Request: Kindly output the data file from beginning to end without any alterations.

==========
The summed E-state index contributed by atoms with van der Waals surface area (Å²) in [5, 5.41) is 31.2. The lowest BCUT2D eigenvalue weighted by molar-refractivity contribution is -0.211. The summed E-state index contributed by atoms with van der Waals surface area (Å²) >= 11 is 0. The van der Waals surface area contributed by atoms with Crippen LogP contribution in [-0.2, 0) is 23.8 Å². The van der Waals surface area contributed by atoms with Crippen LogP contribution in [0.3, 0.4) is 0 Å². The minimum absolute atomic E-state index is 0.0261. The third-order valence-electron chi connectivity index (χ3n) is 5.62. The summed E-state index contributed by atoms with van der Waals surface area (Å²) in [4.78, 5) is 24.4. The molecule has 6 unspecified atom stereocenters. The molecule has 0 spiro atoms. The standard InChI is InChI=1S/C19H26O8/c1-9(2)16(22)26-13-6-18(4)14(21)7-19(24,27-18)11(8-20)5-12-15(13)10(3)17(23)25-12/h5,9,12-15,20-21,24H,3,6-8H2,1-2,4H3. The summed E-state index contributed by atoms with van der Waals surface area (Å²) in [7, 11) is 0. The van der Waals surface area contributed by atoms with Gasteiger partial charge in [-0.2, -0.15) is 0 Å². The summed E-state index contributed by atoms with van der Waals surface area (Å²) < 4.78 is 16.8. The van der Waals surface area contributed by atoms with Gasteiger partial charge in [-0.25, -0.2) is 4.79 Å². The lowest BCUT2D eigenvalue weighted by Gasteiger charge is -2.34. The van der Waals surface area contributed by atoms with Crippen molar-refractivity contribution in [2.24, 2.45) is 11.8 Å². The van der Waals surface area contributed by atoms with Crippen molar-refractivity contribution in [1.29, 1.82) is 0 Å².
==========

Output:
The summed E-state index contributed by atoms with van der Waals surface area (Å²) in [5, 5.41) is 31.2. The lowest BCUT2D eigenvalue weighted by molar-refractivity contribution is -0.211. The summed E-state index contributed by atoms with van der Waals surface area (Å²) >= 11 is 0. The van der Waals surface area contributed by atoms with Crippen LogP contribution in [-0.2, 0) is 23.8 Å². The van der Waals surface area contributed by atoms with Crippen LogP contribution in [0.3, 0.4) is 0 Å². The minimum absolute atomic E-state index is 0.0261. The third-order valence-electron chi connectivity index (χ3n) is 5.62. The summed E-state index contributed by atoms with van der Waals surface area (Å²) in [4.78, 5) is 24.4. The molecule has 6 unspecified atom stereocenters. The molecule has 0 spiro atoms. The standard InChI is InChI=1S/C19H26O8/c1-9(2)16(22)26-13-6-18(4)14(21)7-19(24,27-18)11(8-20)5-12-15(13)10(3)17(23)25-12/h5,9,12-15,20-21,24H,3,6-8H2,1-2,4H3. The summed E-state index contributed by atoms with van der Waals surface area (Å²) in [7, 11) is 0. The van der Waals surface area contributed by atoms with Gasteiger partial charge in [-0.2, -0.15) is 0 Å². The summed E-state index contributed by atoms with van der Waals surface area (Å²) < 4.78 is 16.8. The van der Waals surface area contributed by atoms with Gasteiger partial charge in [-0.25, -0.2) is 4.79 Å². The lowest BCUT2D eigenvalue weighted by Gasteiger charge is -2.34. The van der Waals surface area contributed by atoms with Crippen molar-refractivity contribution in [2.24, 2.45) is 11.8 Å². The van der Waals surface area contributed by atoms with Crippen molar-refractivity contribution in [1.29, 1.82) is 0 Å².